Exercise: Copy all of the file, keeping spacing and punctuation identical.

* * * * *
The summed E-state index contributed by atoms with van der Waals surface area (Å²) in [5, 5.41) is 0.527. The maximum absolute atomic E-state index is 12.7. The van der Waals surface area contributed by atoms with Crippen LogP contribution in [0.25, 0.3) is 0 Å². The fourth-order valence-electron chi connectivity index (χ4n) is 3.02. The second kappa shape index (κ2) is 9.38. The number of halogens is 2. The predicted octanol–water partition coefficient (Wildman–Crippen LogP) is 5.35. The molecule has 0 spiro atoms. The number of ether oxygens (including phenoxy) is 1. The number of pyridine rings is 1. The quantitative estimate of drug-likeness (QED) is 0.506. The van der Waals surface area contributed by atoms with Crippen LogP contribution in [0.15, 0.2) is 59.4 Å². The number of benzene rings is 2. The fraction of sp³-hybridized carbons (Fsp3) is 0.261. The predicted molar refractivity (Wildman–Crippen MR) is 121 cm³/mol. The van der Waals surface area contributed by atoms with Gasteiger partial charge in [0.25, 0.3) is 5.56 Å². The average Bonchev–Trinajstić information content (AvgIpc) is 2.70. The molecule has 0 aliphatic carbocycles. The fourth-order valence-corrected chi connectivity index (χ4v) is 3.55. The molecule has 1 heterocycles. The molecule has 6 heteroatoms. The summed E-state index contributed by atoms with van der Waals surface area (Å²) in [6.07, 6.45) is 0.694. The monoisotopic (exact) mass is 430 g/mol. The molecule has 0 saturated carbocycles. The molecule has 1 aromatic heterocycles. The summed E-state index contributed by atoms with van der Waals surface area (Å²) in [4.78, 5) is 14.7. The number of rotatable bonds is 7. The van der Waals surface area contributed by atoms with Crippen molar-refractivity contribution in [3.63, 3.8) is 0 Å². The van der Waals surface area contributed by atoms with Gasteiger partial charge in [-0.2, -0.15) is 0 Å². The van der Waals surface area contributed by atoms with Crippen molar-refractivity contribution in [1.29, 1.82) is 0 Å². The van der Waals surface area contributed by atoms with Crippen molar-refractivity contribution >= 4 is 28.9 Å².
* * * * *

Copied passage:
The summed E-state index contributed by atoms with van der Waals surface area (Å²) in [5, 5.41) is 0.527. The maximum absolute atomic E-state index is 12.7. The van der Waals surface area contributed by atoms with Crippen LogP contribution in [0.25, 0.3) is 0 Å². The fourth-order valence-electron chi connectivity index (χ4n) is 3.02. The second kappa shape index (κ2) is 9.38. The number of halogens is 2. The predicted octanol–water partition coefficient (Wildman–Crippen LogP) is 5.35. The molecule has 0 spiro atoms. The number of ether oxygens (including phenoxy) is 1. The number of pyridine rings is 1. The quantitative estimate of drug-likeness (QED) is 0.506. The van der Waals surface area contributed by atoms with Crippen LogP contribution in [0.15, 0.2) is 59.4 Å². The number of benzene rings is 2. The fraction of sp³-hybridized carbons (Fsp3) is 0.261. The predicted molar refractivity (Wildman–Crippen MR) is 121 cm³/mol. The van der Waals surface area contributed by atoms with Gasteiger partial charge in [0.25, 0.3) is 5.56 Å². The average Bonchev–Trinajstić information content (AvgIpc) is 2.70. The molecule has 0 aliphatic carbocycles. The fourth-order valence-corrected chi connectivity index (χ4v) is 3.55. The molecule has 1 heterocycles. The molecule has 6 heteroatoms. The summed E-state index contributed by atoms with van der Waals surface area (Å²) in [6.07, 6.45) is 0.694. The monoisotopic (exact) mass is 430 g/mol. The molecule has 0 saturated carbocycles. The molecule has 1 aromatic heterocycles. The summed E-state index contributed by atoms with van der Waals surface area (Å²) in [4.78, 5) is 14.7. The number of rotatable bonds is 7. The van der Waals surface area contributed by atoms with Crippen molar-refractivity contribution in [3.63, 3.8) is 0 Å². The van der Waals surface area contributed by atoms with Gasteiger partial charge in [-0.2, -0.15) is 0 Å². The van der Waals surface area contributed by atoms with Crippen molar-refractivity contribution in [1.29, 1.82) is 0 Å². The van der Waals surface area contributed by atoms with Crippen molar-refractivity contribution >= 4 is 28.9 Å².